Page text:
Jesus said to the apostles, “Let the children come to me, and do not prevent them” (Matt 19:14). This passage is revolutionary. Within different periods of history, as at the time of Jesus, children have been looked down upon in various ways. In various cultures throughout history they are treated without rights, they cannot look an adult in the eye, or they cannot approach an adult unless addressed.
At the time when Jesus said, “Let the children come to me” children were not to approach an adult, especially a Rabbi. Yet Jesus was approached by children so the apostles did what was customary: they tried to shew them away. Jesus, however, would have none of that. He in fact rebuked the Apostles, asked for the children to come to him, and thereby corrected a cultural flaw: children are to be received with dignity.
We too must be inheritors of this lesson of Jesus. It sometimes happens in Church that older adults get frustrated with children in Church. In some instances older adults have shown their annoyance by scowling at the children, looking angrily at parents, are even saying something rude to the caretakers. This cannot be the case at St. Francis of Assisi parish. We cannot be a pro-life Church and then get frustrated at the whinings, wiggles, and whispers of young children at Mass. Just as Jesus said, “Let the children come to me and do not prevent them,” so too, as fellow parishioners at St. Francis we are called to let the children come to Mass and do not get annoyed at them. We are no longer in a culture where children are without rights, are to be looked down upon, or cannot be free to be youthful in public. Children, and parents of children, have the right and privilege to remain in Mass wiggles and all.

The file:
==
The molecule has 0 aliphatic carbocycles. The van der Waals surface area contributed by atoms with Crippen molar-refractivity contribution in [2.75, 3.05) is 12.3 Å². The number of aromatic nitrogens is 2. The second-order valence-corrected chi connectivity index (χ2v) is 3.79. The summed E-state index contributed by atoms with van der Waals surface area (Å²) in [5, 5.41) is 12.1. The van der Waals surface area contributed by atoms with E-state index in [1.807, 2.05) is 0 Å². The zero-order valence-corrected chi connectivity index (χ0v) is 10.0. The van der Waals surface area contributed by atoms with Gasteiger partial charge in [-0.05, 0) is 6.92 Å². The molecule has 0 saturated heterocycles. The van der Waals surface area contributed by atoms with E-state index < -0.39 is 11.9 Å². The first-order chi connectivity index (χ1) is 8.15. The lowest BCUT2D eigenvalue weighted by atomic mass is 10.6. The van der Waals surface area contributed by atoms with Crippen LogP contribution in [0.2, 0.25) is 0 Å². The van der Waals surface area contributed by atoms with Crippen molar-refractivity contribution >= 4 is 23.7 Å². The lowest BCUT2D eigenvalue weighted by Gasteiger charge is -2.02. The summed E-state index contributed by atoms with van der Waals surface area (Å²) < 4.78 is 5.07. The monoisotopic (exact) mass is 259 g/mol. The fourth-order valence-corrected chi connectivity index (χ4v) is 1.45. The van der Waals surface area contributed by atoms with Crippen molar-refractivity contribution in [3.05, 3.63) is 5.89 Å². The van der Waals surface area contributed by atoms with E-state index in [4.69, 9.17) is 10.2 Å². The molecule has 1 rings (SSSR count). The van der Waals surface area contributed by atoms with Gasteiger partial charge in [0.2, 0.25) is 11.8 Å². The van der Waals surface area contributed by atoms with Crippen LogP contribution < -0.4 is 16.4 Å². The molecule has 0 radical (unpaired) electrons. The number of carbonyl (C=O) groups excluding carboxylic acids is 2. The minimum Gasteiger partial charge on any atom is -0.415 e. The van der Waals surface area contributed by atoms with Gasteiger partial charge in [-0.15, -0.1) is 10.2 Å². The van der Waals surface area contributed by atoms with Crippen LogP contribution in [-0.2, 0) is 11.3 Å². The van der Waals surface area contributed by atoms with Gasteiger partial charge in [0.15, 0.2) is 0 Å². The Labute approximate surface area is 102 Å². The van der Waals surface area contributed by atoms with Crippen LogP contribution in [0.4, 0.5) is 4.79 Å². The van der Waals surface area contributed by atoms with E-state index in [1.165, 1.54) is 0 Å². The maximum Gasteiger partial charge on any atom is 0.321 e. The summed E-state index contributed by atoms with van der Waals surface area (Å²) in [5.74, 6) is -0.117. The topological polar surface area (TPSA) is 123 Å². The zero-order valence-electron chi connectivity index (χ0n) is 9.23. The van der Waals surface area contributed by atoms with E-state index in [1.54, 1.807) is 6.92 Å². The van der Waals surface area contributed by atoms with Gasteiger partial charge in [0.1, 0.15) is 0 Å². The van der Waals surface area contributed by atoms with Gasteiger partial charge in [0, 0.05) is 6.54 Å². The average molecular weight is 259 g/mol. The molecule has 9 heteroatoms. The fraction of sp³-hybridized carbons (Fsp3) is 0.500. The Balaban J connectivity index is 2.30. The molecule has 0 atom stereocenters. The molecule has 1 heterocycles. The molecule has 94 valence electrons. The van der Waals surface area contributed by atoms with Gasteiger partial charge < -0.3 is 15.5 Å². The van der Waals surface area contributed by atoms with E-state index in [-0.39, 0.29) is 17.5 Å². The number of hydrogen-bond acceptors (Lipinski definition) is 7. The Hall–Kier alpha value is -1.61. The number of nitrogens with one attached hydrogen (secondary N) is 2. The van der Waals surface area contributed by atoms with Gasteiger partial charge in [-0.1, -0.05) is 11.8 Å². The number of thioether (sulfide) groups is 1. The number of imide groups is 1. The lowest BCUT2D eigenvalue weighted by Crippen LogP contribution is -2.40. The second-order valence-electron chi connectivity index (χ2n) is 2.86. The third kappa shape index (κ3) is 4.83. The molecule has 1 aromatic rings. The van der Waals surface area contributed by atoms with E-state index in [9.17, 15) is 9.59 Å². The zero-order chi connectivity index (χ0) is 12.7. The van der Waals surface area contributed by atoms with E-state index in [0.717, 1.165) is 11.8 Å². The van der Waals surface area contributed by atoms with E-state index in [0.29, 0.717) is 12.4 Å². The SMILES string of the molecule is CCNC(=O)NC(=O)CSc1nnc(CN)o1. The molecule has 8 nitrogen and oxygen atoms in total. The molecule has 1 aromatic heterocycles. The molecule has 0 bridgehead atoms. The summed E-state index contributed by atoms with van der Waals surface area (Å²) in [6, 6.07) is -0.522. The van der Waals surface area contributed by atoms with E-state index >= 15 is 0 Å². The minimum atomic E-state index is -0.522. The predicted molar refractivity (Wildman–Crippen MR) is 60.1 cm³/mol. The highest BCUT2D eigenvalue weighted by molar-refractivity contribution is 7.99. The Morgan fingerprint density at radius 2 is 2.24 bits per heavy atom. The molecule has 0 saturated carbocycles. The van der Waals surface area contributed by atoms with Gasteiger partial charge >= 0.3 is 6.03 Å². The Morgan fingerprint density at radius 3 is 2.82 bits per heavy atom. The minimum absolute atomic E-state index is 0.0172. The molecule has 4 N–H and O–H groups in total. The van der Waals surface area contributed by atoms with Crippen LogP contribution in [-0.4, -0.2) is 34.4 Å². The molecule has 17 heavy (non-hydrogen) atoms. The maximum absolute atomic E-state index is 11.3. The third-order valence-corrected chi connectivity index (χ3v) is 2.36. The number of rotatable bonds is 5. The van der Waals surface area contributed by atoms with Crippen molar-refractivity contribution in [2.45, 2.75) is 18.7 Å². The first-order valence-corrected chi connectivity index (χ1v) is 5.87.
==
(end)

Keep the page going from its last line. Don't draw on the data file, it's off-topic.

At the same time, we do not ascribe to a “Disney” culture where children rule the day and parents are seen as incapable or unfair. In Christian culture parents have definite authority over their children. Parents do have the right to teach a child proper discipline in a Church, even if that means having to correct them several times throughout Mass. Furthermore, parents know the difference between an infant and toddler who is acting out as children sometimes do and an infant or a toddler who is calling attention to him or herself by over-exaggerating their noise or movement. Parents are asked to be prudent about the whinings, wiggles, and whispers of their infants and toddlers and response accordingly.
As a pastor, I am not concerned with the normal noises and movements children make at Mass. But I also know that there are times when children need to get taken to the foyer or the back of Church. A parent should feel free to make this choice on their own without the glares, stares, or “ga-fahs” of people who may be annoyed. Mass is a family affair – the entire family should feel welcome.